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Sandy Crane Collapse Coverage Dispute Resolved by NY Court of Appeals

February 22, 2017

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New York’s highest court determined that there is no coverage in one of the most high profile coverage disputes to emerge in the wake of Superstorm Sandy.  Following the storm, the nation watched transfixed as a construction crane dangled and then plummeted from the top of a luxury mixed-use highrise, known as One57.  In <a href=""><em>Lend Lease (US) Construction LMB Inc., et al. v. Zurich American Insurance Company, et al.</em></a>, the crane contractor, as the named insured, and the construction manager, as an additional insured, sought coverage under a $700 million builder’s risk policy, which consisted of five separate grants with identical language issued by Zurich and four other carriers.  The New York Court of Appeals ultimately affirmed the result of the 3-2 decision of the First Department of the Appellate Division, although the high court differed from the First Department in material respects.
The First Department’s majority agreed with the insurers that the crane did not qualify as “temporary work” and, therefore, was not covered property under the policies.  The majority and dissent differed sharply on this issue, and focused on whether the crane was “incidental” or “integral” to the project.  The majority and dissent further disagreed as to whether the crane qualified as a “tool,” and was therefore subject to the contractor’s tool exclusion.
The Court of Appeals sided with the dissent and held that the crane was clearly temporary in nature.  However, the Court further ruled there was an issue of fact as to whether the crane ultimately qualified as a “temporary work,” as defined under the policy, because its value may not have been specifically disclosed.  The Court concluded there was an issue of fact as to whether it was sufficient for these purposes to simply include the crane as part of the total value of the project.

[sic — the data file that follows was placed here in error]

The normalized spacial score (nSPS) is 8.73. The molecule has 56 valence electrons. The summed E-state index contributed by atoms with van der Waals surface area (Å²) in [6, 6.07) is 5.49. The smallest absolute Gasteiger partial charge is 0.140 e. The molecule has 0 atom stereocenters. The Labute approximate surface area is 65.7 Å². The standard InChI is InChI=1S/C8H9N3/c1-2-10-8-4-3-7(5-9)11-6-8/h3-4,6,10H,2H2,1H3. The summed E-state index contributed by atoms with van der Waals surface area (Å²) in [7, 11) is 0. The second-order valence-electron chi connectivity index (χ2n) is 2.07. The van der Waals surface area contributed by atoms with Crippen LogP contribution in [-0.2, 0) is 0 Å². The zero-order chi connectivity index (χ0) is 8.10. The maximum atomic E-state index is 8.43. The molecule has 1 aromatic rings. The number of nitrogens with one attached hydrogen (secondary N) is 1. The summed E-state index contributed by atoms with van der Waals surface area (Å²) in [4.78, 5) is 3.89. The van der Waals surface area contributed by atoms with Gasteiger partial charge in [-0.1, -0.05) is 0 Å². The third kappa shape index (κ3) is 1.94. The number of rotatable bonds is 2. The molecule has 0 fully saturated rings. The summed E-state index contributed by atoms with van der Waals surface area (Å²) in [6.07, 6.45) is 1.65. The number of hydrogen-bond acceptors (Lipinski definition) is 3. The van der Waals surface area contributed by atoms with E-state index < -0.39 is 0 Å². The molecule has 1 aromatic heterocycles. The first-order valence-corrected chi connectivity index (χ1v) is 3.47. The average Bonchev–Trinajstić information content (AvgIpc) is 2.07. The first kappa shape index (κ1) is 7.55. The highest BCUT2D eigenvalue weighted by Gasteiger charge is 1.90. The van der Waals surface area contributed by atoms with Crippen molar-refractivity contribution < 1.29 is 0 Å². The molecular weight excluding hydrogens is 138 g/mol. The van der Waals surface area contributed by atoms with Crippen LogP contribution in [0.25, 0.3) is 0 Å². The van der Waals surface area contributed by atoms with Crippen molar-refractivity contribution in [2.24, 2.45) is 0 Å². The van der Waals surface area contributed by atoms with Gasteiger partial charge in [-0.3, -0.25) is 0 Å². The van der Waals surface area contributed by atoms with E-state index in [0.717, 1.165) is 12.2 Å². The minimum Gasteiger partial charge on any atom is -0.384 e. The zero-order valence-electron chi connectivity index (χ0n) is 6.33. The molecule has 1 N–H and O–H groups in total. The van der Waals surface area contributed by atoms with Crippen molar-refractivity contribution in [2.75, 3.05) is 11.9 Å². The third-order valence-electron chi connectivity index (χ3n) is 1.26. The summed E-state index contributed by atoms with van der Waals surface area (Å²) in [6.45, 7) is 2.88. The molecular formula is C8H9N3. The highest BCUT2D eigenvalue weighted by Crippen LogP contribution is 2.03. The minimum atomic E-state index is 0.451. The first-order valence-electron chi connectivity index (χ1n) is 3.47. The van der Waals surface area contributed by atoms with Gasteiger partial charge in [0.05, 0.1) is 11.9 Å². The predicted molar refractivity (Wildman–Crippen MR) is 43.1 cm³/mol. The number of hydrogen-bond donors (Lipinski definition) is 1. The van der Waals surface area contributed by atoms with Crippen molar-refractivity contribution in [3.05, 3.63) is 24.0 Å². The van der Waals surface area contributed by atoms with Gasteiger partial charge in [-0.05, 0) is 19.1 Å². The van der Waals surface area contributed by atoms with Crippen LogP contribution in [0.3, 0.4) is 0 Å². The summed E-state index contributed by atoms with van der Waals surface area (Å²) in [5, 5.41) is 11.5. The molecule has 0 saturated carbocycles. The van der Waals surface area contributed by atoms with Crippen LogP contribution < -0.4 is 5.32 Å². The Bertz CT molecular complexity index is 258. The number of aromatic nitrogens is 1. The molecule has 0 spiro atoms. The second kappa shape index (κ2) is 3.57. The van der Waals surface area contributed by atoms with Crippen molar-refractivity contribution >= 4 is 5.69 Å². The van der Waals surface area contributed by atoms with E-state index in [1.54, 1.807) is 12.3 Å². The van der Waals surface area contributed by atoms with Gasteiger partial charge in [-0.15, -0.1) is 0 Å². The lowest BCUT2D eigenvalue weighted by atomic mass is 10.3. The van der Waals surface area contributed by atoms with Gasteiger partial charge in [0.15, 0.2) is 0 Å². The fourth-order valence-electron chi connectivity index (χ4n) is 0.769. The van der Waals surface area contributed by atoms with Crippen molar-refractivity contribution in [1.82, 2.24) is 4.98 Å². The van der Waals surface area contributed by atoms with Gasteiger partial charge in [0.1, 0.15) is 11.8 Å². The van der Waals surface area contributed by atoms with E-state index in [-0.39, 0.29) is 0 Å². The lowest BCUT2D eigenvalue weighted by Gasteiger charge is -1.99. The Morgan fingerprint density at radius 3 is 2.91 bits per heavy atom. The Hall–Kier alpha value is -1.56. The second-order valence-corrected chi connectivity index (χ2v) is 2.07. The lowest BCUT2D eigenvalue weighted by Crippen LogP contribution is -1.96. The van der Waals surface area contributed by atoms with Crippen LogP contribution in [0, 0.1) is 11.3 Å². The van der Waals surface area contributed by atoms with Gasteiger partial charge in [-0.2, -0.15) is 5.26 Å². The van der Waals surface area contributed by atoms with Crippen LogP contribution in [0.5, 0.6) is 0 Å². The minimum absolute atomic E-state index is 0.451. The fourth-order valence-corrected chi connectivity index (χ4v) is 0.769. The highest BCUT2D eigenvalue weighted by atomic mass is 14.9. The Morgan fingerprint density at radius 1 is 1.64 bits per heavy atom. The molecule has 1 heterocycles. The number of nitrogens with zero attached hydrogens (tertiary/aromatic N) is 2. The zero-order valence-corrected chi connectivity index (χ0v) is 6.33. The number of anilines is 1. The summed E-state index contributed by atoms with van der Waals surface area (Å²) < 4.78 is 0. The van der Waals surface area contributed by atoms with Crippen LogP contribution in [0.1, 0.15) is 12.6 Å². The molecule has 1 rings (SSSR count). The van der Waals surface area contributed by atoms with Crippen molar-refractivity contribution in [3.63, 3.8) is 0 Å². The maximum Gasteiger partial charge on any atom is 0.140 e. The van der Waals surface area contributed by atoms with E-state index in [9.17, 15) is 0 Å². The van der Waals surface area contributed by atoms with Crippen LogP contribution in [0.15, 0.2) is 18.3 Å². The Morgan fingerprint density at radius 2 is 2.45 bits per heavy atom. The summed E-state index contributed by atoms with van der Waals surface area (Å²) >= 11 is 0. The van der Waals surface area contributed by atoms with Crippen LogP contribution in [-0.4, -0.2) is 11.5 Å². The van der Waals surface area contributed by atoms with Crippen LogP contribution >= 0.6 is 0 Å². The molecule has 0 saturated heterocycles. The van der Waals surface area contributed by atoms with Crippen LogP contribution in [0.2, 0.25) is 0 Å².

Despite this departure from the First Department’s majority decision, the Court ultimately reached the same result.  The high court agreed the crane qualified as a tool or, at a minimum, machinery, both of which fall within the purview of the contractor’s tools exclusion.
As is often the case in coverage, the heart of this dispute involved reconciling real world experience with policy terms.  In essence, the Court of Appeals was tasked with determining whether a piece of heavy equipment mounted onto a building could be properly described as a “temporary” structure or something as simple as a “tool.”  In the end, the Court of Appeals embraced a common sense interpretation of “temporary,” recognizing that the crane existed only for the life of the project.  Likewise, though, the Court took a common sense yet expansive view of what constitutes a tool or machinery.  This decision resolved potential gray areas of interpretation that could have plagued coverage evaluations going forward, and will certainly be useful precedent in numerous cases.
Thanks to Chris Soverow for his contribution to this post.


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